of the policy of the Board of Education."
The board currently has an $800,000 contract with the Boy Scouts that expires in April 30, 2002. (The contract
is for camping-related services.)
Levy said that if the Boy Scouts' anti-Gay policy remains intact, the group will not be eligible to bid.
"If the policy of the Boy Scouts changes prior to that date, I would be willing to reconsider this position,"
Levy added that he intended to advise the community school districts that the purchase of services from the
Boy Scouts is inconsistent with board policy.
"Similarly, I intend to advise all superintendents that they should not sponsor any Scout troops or provide
any special privileges such as special access to recruit in the schools. On the other hand, I intend to advise
them that they need not interrupt donated ... services that are used in more than 200 schools to enrich curriculum."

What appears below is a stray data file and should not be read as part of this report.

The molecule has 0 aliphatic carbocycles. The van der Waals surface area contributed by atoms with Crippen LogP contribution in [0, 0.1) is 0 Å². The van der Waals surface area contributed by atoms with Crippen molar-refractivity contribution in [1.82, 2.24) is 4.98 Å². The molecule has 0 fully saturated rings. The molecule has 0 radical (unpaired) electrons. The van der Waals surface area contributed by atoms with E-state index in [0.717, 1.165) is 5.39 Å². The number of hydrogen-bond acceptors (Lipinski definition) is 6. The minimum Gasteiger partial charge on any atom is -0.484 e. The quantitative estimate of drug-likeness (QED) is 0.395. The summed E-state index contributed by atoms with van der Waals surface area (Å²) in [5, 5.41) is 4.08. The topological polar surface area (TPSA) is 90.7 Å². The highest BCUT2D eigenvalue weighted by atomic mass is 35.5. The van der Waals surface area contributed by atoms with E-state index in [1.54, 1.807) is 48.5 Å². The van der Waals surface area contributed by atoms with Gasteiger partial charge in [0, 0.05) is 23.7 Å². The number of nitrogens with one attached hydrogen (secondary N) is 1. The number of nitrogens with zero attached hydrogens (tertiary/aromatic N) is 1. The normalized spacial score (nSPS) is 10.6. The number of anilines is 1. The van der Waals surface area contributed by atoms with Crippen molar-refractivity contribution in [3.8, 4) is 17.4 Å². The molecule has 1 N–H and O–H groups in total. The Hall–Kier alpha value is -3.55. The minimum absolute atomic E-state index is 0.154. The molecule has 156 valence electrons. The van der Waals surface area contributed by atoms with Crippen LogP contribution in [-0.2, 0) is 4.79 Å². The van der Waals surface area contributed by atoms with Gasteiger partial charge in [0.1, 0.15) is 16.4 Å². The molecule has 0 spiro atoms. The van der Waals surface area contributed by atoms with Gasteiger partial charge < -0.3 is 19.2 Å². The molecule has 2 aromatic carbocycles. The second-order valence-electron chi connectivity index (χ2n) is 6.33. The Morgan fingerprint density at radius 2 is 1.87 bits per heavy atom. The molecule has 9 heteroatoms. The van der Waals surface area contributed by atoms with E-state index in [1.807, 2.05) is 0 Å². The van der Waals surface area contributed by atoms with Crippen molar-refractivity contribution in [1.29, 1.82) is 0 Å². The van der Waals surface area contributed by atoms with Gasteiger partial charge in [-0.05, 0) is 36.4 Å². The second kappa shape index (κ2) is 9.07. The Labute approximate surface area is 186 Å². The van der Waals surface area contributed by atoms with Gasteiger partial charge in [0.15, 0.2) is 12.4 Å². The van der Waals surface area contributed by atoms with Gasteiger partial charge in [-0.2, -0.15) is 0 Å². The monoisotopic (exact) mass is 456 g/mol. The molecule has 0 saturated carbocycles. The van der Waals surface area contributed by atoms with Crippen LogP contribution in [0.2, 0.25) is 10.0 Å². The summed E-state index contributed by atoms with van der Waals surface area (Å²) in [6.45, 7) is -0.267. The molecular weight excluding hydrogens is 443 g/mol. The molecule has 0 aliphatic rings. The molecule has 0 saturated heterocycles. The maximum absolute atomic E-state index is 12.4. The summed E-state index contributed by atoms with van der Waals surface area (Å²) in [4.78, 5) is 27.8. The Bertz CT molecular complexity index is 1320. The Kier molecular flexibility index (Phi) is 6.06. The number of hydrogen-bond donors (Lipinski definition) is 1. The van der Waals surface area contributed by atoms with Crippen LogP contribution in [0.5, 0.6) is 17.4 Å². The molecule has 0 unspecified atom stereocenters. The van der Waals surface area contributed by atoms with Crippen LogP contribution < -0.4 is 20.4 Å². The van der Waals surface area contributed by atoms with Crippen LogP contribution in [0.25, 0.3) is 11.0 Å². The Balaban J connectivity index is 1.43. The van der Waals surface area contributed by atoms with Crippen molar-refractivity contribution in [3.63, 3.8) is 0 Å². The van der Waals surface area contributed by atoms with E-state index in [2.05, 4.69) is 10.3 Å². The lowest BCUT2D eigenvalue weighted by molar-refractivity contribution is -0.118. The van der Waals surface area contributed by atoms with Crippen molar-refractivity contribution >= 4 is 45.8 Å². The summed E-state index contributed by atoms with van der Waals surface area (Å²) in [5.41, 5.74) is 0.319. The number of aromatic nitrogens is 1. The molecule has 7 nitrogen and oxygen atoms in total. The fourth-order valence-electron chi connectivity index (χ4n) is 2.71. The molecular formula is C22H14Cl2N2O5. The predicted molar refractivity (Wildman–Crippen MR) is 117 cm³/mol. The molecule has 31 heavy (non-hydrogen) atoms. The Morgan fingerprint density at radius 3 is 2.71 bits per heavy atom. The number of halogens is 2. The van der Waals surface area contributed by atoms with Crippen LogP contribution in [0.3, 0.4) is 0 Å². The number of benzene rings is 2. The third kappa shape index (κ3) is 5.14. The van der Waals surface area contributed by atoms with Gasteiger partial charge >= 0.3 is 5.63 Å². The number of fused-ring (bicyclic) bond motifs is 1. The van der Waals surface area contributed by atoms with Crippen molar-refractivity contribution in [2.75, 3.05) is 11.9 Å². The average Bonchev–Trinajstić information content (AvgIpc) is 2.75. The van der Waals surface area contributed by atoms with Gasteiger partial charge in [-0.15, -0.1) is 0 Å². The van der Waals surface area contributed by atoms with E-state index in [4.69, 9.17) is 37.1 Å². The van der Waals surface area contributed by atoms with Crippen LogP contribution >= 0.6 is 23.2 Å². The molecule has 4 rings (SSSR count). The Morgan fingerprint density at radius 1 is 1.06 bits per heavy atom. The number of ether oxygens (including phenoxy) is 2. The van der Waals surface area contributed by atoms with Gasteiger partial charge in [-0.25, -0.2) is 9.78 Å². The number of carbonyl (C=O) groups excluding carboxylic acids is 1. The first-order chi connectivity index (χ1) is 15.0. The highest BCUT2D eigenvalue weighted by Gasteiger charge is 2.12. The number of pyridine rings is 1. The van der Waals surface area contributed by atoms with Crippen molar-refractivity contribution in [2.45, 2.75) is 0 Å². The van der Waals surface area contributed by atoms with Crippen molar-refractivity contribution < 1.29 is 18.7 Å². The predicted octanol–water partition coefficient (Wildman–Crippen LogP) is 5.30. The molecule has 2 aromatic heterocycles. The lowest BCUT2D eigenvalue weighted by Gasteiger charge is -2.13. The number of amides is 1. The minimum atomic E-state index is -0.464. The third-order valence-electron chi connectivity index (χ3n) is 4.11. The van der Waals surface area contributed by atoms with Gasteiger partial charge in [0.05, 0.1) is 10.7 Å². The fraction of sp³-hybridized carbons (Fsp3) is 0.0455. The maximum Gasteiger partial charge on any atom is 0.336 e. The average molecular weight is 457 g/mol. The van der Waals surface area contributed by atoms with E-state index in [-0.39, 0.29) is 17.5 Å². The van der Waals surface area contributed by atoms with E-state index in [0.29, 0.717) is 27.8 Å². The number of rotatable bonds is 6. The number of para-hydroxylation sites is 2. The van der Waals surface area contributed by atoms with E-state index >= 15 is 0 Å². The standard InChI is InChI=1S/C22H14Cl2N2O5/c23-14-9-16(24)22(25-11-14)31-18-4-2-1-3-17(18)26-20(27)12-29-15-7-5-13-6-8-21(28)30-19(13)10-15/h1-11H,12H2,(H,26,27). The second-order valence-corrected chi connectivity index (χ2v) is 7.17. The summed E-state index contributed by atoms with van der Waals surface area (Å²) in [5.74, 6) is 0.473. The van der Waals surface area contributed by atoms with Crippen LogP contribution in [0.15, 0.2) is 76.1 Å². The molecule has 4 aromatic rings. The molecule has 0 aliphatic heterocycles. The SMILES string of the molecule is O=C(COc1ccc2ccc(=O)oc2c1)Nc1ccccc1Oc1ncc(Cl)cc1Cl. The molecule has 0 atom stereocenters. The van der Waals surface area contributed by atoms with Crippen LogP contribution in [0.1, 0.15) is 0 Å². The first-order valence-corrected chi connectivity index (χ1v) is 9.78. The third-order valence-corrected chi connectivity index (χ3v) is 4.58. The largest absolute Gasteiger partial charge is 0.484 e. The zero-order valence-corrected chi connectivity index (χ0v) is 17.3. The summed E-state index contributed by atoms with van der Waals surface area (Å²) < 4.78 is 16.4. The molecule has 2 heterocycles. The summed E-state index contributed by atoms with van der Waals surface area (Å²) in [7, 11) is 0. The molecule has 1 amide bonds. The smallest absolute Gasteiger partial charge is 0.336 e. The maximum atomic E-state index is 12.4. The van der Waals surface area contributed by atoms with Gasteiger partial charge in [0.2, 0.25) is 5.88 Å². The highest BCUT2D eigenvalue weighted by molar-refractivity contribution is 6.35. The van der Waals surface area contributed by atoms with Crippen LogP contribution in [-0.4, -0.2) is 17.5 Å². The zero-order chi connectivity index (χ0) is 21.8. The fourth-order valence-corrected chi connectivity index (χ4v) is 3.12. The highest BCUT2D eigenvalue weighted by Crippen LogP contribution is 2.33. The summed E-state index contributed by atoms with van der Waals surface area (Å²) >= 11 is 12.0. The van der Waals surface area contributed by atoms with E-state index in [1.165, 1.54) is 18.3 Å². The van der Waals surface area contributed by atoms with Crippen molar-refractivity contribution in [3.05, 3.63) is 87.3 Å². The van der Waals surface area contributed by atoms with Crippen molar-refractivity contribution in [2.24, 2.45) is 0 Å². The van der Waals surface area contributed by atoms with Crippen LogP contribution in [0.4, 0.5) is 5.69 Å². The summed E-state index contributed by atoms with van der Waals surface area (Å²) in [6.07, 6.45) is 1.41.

Those donated services include the Boy Scouts' "Learning for Life" program, which is aimed at "at-risk"
Levy said the Boy Scouts will also continue to have access to school buildings after school on the same basis
as other organizations. Board President William Thompson Jr. issued his own statement, saying, "Both the
chancellor and I have given this issue thorough consideration. We must send an important message to our school
community. Discrimination will not
be tolerated. This is the right thing to do. Until the Scouts change their position, they will not be eligible
for future contracts, sponsorships, or special privileges."
In a Dec. 1 letter to Levy from Daniel R. Gasparo, chief executive of the Boy Scouts of America Greater New